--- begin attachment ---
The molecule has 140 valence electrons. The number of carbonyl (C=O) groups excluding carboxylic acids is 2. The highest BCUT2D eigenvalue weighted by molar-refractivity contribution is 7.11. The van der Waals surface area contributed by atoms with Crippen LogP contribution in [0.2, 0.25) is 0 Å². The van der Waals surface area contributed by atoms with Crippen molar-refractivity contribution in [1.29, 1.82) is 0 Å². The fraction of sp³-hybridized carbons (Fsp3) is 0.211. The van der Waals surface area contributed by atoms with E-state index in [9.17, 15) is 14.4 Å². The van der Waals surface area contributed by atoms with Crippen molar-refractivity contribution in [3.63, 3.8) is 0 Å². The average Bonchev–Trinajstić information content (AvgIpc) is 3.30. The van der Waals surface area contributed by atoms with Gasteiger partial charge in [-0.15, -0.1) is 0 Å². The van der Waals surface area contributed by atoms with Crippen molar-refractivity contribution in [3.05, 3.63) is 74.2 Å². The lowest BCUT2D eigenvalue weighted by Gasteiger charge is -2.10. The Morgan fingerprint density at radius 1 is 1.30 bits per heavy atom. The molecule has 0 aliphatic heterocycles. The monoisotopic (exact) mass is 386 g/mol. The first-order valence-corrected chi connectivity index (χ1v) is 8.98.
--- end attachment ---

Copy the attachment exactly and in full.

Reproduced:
The molecule has 140 valence electrons. The number of carbonyl (C=O) groups excluding carboxylic acids is 2. The highest BCUT2D eigenvalue weighted by molar-refractivity contribution is 7.11. The van der Waals surface area contributed by atoms with Crippen LogP contribution in [0.2, 0.25) is 0 Å². The van der Waals surface area contributed by atoms with Crippen molar-refractivity contribution in [1.29, 1.82) is 0 Å². The fraction of sp³-hybridized carbons (Fsp3) is 0.211. The van der Waals surface area contributed by atoms with E-state index in [9.17, 15) is 14.4 Å². The van der Waals surface area contributed by atoms with Crippen molar-refractivity contribution in [3.63, 3.8) is 0 Å². The average Bonchev–Trinajstić information content (AvgIpc) is 3.30. The van der Waals surface area contributed by atoms with Gasteiger partial charge in [-0.15, -0.1) is 0 Å². The van der Waals surface area contributed by atoms with Crippen molar-refractivity contribution in [3.05, 3.63) is 74.2 Å². The lowest BCUT2D eigenvalue weighted by Gasteiger charge is -2.10. The Morgan fingerprint density at radius 1 is 1.30 bits per heavy atom. The molecule has 0 aliphatic heterocycles. The monoisotopic (exact) mass is 386 g/mol. The first-order valence-corrected chi connectivity index (χ1v) is 8.98.